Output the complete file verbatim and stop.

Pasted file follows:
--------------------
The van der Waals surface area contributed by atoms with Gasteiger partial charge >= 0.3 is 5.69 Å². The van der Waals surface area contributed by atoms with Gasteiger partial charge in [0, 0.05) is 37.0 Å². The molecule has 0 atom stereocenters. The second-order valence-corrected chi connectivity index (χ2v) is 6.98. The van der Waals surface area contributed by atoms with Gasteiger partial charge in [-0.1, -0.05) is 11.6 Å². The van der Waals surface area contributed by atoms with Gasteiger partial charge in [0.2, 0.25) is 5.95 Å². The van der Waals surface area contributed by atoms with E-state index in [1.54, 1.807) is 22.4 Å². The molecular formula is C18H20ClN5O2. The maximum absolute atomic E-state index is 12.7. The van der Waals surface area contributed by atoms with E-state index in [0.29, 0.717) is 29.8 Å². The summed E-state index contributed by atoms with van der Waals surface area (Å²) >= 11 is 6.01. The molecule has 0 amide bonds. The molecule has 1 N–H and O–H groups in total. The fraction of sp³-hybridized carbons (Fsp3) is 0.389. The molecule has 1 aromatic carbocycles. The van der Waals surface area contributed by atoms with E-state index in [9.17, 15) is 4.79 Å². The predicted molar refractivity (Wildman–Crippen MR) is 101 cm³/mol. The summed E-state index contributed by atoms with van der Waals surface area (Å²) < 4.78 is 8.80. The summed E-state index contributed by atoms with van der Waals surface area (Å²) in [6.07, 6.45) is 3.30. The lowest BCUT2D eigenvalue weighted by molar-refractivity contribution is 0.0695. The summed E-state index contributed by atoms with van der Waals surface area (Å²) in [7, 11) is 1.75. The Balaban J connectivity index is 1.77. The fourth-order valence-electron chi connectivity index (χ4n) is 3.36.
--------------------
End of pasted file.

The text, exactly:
The van der Waals surface area contributed by atoms with Gasteiger partial charge >= 0.3 is 5.69 Å². The van der Waals surface area contributed by atoms with Gasteiger partial charge in [0, 0.05) is 37.0 Å². The molecule has 0 atom stereocenters. The second-order valence-corrected chi connectivity index (χ2v) is 6.98. The van der Waals surface area contributed by atoms with Gasteiger partial charge in [-0.1, -0.05) is 11.6 Å². The van der Waals surface area contributed by atoms with Gasteiger partial charge in [0.2, 0.25) is 5.95 Å². The van der Waals surface area contributed by atoms with E-state index in [1.54, 1.807) is 22.4 Å². The molecular formula is C18H20ClN5O2. The maximum absolute atomic E-state index is 12.7. The van der Waals surface area contributed by atoms with E-state index in [0.29, 0.717) is 29.8 Å². The summed E-state index contributed by atoms with van der Waals surface area (Å²) >= 11 is 6.01. The molecule has 0 amide bonds. The molecule has 1 N–H and O–H groups in total. The fraction of sp³-hybridized carbons (Fsp3) is 0.389. The molecule has 1 aromatic carbocycles. The van der Waals surface area contributed by atoms with E-state index in [9.17, 15) is 4.79 Å². The predicted molar refractivity (Wildman–Crippen MR) is 101 cm³/mol. The summed E-state index contributed by atoms with van der Waals surface area (Å²) < 4.78 is 8.80. The summed E-state index contributed by atoms with van der Waals surface area (Å²) in [6.07, 6.45) is 3.30. The lowest BCUT2D eigenvalue weighted by molar-refractivity contribution is 0.0695. The summed E-state index contributed by atoms with van der Waals surface area (Å²) in [7, 11) is 1.75. The Balaban J connectivity index is 1.77. The fourth-order valence-electron chi connectivity index (χ4n) is 3.36.